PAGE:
The internet’s collective gasp had little to do with the fact that one man slapped another man over something that was said. After all, that kind of violence, sadly, happens all the time. It had a lot more to do with the fact that one A-list celebrity slapped another A-list celebrity at an A-list celebrity-only event. It’s a reminder that context matters when it comes to violence.
The parallel here should be obvious. America has been wrapt watching Putin’s brutal war in Ukraine for the past month. But our country made war for decades in Iraq and Afghanistan, through which we seemed nonplussed — not to mention brutal acts of wars in Syria, Palestine, Ethiopia, or elsewhere.
Who we choose to pay attention to — which victims and perpetrators matter — says a lot about who we value. The irony here is that the inequity in whose stories earn our attention is something that Will Smith has tried to rectify in his work.
7) This tweet too:
Certainly, violence shouldn’t be the answer. The problem is that our society has institutionalized violence in so many forms against so many people that we have become inured to the violence that occurs all around us. When we’re forced to see its brutality — even between well-heeled men in suits — it should force a certain level of introspection.
But the issue at hand isn’t the violence itself, it’s the time, place, and people among whom it’s deployed. It turns out that what we really mean by “violence isn’t the answer” is that it’s never the answer among wealthy people in fancy places when polite company is paying attention. Which means that, in our society, violence is far too often the answer.
8) Chris Rock’s choice not to press charges is the best thing that happened to Will Smith last night.
Chris Rock’s joke was inappropriate. But from that point on, his behavior was exemplary. Not only did he show his colleague an extraordinary amount of forbearance in declining to press charges — let alone hit back — but somehow find the composure to go on with the show after being slapped on live television.
Will Smith won his first Oscar last night. But the greatest gift he received was the leniency he was shown by a man to whom he showed none. The charges could have come with a six-month jail term.
9) Everyone lost yesterday.
If you haven’t seen anything else from yesterday’s Oscars, please watch Questlove’s acceptance speech for his award for best documentary for “Summer of Soul” (the award Chris Rock was actually up to present just after this happened). His heartfelt tribute won’t be much discussed — because Will Smith had just slapped someone on live TV. He’s just one of the many people who’s achievements of a lifetime will always come with a weird asterisk. “2022 — wasn’t that the year that Will Smith smacked Chris Rock?”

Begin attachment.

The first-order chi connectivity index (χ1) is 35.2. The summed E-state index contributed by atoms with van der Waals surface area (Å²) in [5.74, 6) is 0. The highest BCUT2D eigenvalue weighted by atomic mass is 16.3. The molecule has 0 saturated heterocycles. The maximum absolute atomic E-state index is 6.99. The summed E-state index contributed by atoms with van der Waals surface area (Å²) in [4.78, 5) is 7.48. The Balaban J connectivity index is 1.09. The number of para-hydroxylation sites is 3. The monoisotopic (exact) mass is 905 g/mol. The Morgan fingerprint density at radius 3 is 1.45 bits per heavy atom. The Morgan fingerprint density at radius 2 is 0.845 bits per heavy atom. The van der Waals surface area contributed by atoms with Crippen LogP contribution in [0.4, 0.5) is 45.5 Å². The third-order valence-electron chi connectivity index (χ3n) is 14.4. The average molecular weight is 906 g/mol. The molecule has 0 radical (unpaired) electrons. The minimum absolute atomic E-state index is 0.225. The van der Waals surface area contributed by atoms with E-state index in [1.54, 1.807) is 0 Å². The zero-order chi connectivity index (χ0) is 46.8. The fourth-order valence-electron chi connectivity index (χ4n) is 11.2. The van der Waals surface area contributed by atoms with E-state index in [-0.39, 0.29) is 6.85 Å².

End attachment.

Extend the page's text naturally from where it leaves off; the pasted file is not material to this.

Chris Rock got slapped on live television — but he also carries the stain of an unnecessary joke made at the expense of someone whose disease affects her appearance.
But the biggest loser of all was Will Smith. He appeared in his first feature length movie in 1992 in “Where the Day Takes You.” Thirty years later, he won the most prestigious award in acting — 20 years after his first nomination. That’ll always be overshadowed by his outburst.
All of us lost something, too. Smith is a trailblazer who sought to tell uncommon stories with style, class, and authenticity. What made Smith unique was the earnest dignity he brought to his work and the way he carried himself. After yesterday, it’ll be hard to look up to him the same way.
Thanks for the insight Abdulrahman.
Re: #1, what is a red line if there are no serious tangible consequences?
Re: #4, I wouldn't impugn his intentions since we frankly don't know them.
Another perspective worth consideration is the public's acceptance with verbal assaults on people by those hiding behind the shield of "comedy". There should be no tolerance to such personal attacks, but the masses love that kind of drama based on the 6 and 7 figure salaries some comedians generate. If the public had the same outcry to the verbal assaults being dished out, the slap would not have even felt necessary by Smith or anyone in that situation. We (society) are at fault for the open license given to "comedians" to insult others.
Finally, Chris Rock won't be feeling that slap today but Jada and countless others may continue to feel the pain from those verbal daggers for a long time. Sometimes verbal violence is worse than physical violence. We should be consistent and not schizophrenic when reacting to verbal vs physical assaults, as we (society at large) tend to accept/encourage the former and vociferously reject the latter.
My favorite Will Smith movie is Collateral Beauty. I thought it reflected his sensitivity and depth, as well as his acting skills. It's disappointing, although not unbelievable that he gave in to this aggressive impulse. Often this kind of aggression stems from the person's frustration and sense of helplessness. It's ironic that this was at an event where movies depicting sometimes horrific violence are honored. I don't know how a culture can successfully convince it's members to curtail their violent tendencies, when popular culture glamorizes it, corporal punishment is accepted and where the word war is used to justify mass murder.